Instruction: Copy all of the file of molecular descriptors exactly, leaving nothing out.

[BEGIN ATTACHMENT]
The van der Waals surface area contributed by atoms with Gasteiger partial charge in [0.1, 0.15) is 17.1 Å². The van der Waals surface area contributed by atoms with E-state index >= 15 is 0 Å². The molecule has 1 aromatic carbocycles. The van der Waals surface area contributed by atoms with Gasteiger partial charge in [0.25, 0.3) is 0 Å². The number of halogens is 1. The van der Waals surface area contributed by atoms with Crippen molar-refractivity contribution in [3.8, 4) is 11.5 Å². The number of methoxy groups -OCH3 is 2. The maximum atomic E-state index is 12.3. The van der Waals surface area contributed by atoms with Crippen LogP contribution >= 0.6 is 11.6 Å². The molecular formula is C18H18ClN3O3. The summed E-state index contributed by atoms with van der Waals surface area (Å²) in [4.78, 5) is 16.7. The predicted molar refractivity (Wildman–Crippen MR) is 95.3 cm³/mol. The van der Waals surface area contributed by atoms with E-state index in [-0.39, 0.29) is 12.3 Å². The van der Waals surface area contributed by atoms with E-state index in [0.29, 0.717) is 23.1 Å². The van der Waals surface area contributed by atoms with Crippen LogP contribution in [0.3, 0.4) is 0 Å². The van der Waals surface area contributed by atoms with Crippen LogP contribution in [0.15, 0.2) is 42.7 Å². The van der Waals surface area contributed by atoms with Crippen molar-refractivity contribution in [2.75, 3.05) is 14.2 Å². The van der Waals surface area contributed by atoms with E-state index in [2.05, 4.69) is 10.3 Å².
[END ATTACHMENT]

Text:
The van der Waals surface area contributed by atoms with Gasteiger partial charge in [0.1, 0.15) is 17.1 Å². The van der Waals surface area contributed by atoms with E-state index >= 15 is 0 Å². The molecule has 1 aromatic carbocycles. The van der Waals surface area contributed by atoms with Gasteiger partial charge in [0.25, 0.3) is 0 Å². The number of halogens is 1. The van der Waals surface area contributed by atoms with Crippen molar-refractivity contribution in [3.8, 4) is 11.5 Å². The number of methoxy groups -OCH3 is 2. The maximum atomic E-state index is 12.3. The van der Waals surface area contributed by atoms with Crippen LogP contribution >= 0.6 is 11.6 Å². The molecular formula is C18H18ClN3O3. The summed E-state index contributed by atoms with van der Waals surface area (Å²) in [4.78, 5) is 16.7. The predicted molar refractivity (Wildman–Crippen MR) is 95.3 cm³/mol. The van der Waals surface area contributed by atoms with E-state index in [-0.39, 0.29) is 12.3 Å². The van der Waals surface area contributed by atoms with E-state index in [0.29, 0.717) is 23.1 Å². The van der Waals surface area contributed by atoms with Crippen LogP contribution in [0.3, 0.4) is 0 Å². The van der Waals surface area contributed by atoms with Crippen LogP contribution in [0.15, 0.2) is 42.7 Å². The van der Waals surface area contributed by atoms with Crippen molar-refractivity contribution in [2.75, 3.05) is 14.2 Å². The van der Waals surface area contributed by atoms with E-state index in [2.05, 4.69) is 10.3 Å².